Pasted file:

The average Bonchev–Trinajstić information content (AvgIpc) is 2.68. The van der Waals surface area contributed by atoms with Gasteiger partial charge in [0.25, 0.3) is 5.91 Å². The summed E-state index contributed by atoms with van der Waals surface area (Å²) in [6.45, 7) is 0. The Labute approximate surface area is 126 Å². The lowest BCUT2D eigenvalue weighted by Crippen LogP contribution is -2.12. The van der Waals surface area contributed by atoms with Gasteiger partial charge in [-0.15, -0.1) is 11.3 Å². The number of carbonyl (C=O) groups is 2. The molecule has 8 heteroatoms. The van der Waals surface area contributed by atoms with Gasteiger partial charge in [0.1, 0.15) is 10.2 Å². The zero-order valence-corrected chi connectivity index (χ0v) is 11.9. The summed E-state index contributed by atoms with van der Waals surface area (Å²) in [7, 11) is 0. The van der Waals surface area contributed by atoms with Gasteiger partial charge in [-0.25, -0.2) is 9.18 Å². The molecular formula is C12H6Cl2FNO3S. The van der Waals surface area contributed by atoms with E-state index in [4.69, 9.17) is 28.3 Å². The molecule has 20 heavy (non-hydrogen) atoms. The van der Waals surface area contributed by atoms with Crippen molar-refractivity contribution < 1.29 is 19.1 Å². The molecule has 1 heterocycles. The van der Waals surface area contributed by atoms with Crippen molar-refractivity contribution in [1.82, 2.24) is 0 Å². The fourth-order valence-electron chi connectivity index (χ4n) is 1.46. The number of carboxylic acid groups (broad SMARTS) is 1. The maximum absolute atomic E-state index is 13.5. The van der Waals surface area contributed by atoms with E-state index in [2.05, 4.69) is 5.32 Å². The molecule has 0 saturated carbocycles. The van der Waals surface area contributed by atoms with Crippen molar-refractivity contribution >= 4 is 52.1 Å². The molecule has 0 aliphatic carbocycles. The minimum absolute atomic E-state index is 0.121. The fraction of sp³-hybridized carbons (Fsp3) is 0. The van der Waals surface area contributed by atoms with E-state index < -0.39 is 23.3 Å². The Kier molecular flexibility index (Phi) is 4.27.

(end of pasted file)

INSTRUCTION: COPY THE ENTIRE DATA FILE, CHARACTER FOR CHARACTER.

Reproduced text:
The average Bonchev–Trinajstić information content (AvgIpc) is 2.68. The van der Waals surface area contributed by atoms with Gasteiger partial charge in [0.25, 0.3) is 5.91 Å². The summed E-state index contributed by atoms with van der Waals surface area (Å²) in [6.45, 7) is 0. The Labute approximate surface area is 126 Å². The lowest BCUT2D eigenvalue weighted by Crippen LogP contribution is -2.12. The van der Waals surface area contributed by atoms with Gasteiger partial charge in [-0.15, -0.1) is 11.3 Å². The number of carbonyl (C=O) groups is 2. The molecule has 8 heteroatoms. The van der Waals surface area contributed by atoms with Gasteiger partial charge in [0.1, 0.15) is 10.2 Å². The zero-order valence-corrected chi connectivity index (χ0v) is 11.9. The summed E-state index contributed by atoms with van der Waals surface area (Å²) in [7, 11) is 0. The van der Waals surface area contributed by atoms with Gasteiger partial charge in [-0.25, -0.2) is 9.18 Å². The molecular formula is C12H6Cl2FNO3S. The van der Waals surface area contributed by atoms with E-state index in [4.69, 9.17) is 28.3 Å². The molecule has 20 heavy (non-hydrogen) atoms. The van der Waals surface area contributed by atoms with Crippen molar-refractivity contribution < 1.29 is 19.1 Å². The molecule has 1 heterocycles. The van der Waals surface area contributed by atoms with Crippen molar-refractivity contribution in [1.82, 2.24) is 0 Å². The fourth-order valence-electron chi connectivity index (χ4n) is 1.46. The number of carboxylic acid groups (broad SMARTS) is 1. The maximum absolute atomic E-state index is 13.5. The van der Waals surface area contributed by atoms with E-state index in [2.05, 4.69) is 5.32 Å². The molecule has 0 saturated carbocycles. The van der Waals surface area contributed by atoms with Crippen molar-refractivity contribution >= 4 is 52.1 Å². The molecule has 0 aliphatic carbocycles. The minimum absolute atomic E-state index is 0.121. The fraction of sp³-hybridized carbons (Fsp3) is 0. The van der Waals surface area contributed by atoms with E-state index < -0.39 is 23.3 Å². The Kier molecular flexibility index (Phi) is 4.27.